Dec. 13, 2011
STANFORD, Calif. - Stanford head women's volleyball coach John Dunning will be inducted into the American Volleyball Coaches Association (AVCA) Hall of Fame this Thursday, Dec. 15 in San Antonio, Texas. Dunning will be joined by Liz Masakayan and Gerald `Gerry' Matacotta as the three inductees this year. The ceremony will be held in conjunction with the 2011 AVCA Annual Convention and NCAA Final Four.
GoStanford.com caught up with the coach to reflect on his career.
GoStanford: What are your thoughts on being inducted into the AVCA Hall of Fame?
JD: It's an honor. It means you have been coaching a long time, but it has given me a chance to reflect on my career which I am usually too busy to do. It makes you think about all of the wonderful people you've crossed paths with - administrators, coaches, student-athletes. So it's an honor and has been neat to reflect on everything.
GoStanford: What are some of your most memorable coaching moments?
JD: I had been a high school coach when I was hired at Pacific and I can remember my first day at the arena at UOP. I was just standing there thinking out amazing it was to be there. Those initial moments just stick because I had just been teaching an Algebra II class at Fremont High School and then in the next moment I was the head coach of one of the best programs in the country. Winning a national championship there in my first season with an amazing group of kids was special. There are a lot of memories. I still remember coming to Stanford and thinking, `Wow, this place is really cool and I'm working here.' It was similar to the feelings I had on my first day at UOP, so I got to experience that twice. And then, winning a national championship in my first year again. How do you not shake your head and go `Really?'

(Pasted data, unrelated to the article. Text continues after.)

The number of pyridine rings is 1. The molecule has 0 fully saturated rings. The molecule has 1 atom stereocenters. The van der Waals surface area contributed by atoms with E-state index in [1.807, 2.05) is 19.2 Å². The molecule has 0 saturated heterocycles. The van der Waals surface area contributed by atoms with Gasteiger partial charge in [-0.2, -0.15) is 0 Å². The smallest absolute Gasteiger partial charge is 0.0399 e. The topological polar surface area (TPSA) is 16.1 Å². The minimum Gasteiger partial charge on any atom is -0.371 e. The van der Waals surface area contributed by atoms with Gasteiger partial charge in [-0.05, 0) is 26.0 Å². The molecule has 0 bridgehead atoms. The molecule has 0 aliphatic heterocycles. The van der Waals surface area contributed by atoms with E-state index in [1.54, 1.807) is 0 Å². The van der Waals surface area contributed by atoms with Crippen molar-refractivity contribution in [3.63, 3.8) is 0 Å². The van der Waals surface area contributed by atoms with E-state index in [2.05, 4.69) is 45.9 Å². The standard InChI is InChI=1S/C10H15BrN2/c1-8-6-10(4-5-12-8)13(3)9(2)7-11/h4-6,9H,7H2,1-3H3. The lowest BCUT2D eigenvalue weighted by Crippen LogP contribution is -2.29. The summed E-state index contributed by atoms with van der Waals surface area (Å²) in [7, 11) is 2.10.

GoStanford: Have you ever thought about what your life would be like had you not taken that first coaching job at Fremont High School?
JD: No, because I can't picture it. I had never even seen volleyball before, so walking into a gym to coach a group of high school kids I know I was terrified the first day. It was a good thing I was a teacher already and knew how to do things with groups and I had a little experience coaching basketball. But, back then, even the freshmen knew more than I did and that kind of scares me now. I've always just taken life as it has come to me and I've been really lucky with the opportunities that I've had and I have no complaints.
You have been at Stanford now for 11 seasons, what is it about this place that is special?
In terms of what it is I enjoy, I think when you find yourself with people who are great you are able to enjoy yourself more. Whether that's been at Stanford or UOP, I've had that. At Stanford, I've had a chance to sit and talk with amazing coaches, work with some of the most respected administrators in the country and work daily with student-athletes who are amazingly qualified and motivated. It comes down to the people. A place is just a place, but the people at the place help make it what it is.
GoStanford: What is the most rewarding part about coaching to you?